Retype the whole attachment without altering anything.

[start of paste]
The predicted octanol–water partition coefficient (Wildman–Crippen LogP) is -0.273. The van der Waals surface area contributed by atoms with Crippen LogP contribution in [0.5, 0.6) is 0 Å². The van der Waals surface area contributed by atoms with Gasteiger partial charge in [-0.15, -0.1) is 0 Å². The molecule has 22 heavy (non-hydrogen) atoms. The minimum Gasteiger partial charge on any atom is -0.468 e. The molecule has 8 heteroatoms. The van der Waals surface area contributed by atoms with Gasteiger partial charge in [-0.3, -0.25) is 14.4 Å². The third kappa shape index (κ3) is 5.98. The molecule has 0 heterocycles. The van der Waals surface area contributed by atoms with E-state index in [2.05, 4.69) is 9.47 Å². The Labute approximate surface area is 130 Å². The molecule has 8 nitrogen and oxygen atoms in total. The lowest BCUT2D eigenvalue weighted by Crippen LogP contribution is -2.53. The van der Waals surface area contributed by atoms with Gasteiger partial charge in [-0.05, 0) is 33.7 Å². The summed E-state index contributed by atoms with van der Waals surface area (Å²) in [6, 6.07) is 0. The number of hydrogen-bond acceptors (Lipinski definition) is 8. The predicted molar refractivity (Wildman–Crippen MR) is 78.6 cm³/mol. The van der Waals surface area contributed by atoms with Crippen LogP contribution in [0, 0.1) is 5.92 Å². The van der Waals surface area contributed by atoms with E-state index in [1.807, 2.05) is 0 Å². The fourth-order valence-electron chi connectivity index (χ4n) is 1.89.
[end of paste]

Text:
The predicted octanol–water partition coefficient (Wildman–Crippen LogP) is -0.273. The van der Waals surface area contributed by atoms with Crippen LogP contribution in [0.5, 0.6) is 0 Å². The van der Waals surface area contributed by atoms with Gasteiger partial charge in [-0.15, -0.1) is 0 Å². The molecule has 22 heavy (non-hydrogen) atoms. The minimum Gasteiger partial charge on any atom is -0.468 e. The molecule has 8 heteroatoms. The van der Waals surface area contributed by atoms with Gasteiger partial charge in [-0.3, -0.25) is 14.4 Å². The third kappa shape index (κ3) is 5.98. The molecule has 0 heterocycles. The van der Waals surface area contributed by atoms with E-state index in [2.05, 4.69) is 9.47 Å². The Labute approximate surface area is 130 Å². The molecule has 8 nitrogen and oxygen atoms in total. The lowest BCUT2D eigenvalue weighted by Crippen LogP contribution is -2.53. The van der Waals surface area contributed by atoms with Gasteiger partial charge in [-0.05, 0) is 33.7 Å². The summed E-state index contributed by atoms with van der Waals surface area (Å²) in [6, 6.07) is 0. The number of hydrogen-bond acceptors (Lipinski definition) is 8. The predicted molar refractivity (Wildman–Crippen MR) is 78.6 cm³/mol. The van der Waals surface area contributed by atoms with Crippen LogP contribution in [0, 0.1) is 5.92 Å². The van der Waals surface area contributed by atoms with E-state index in [1.807, 2.05) is 0 Å². The fourth-order valence-electron chi connectivity index (χ4n) is 1.89.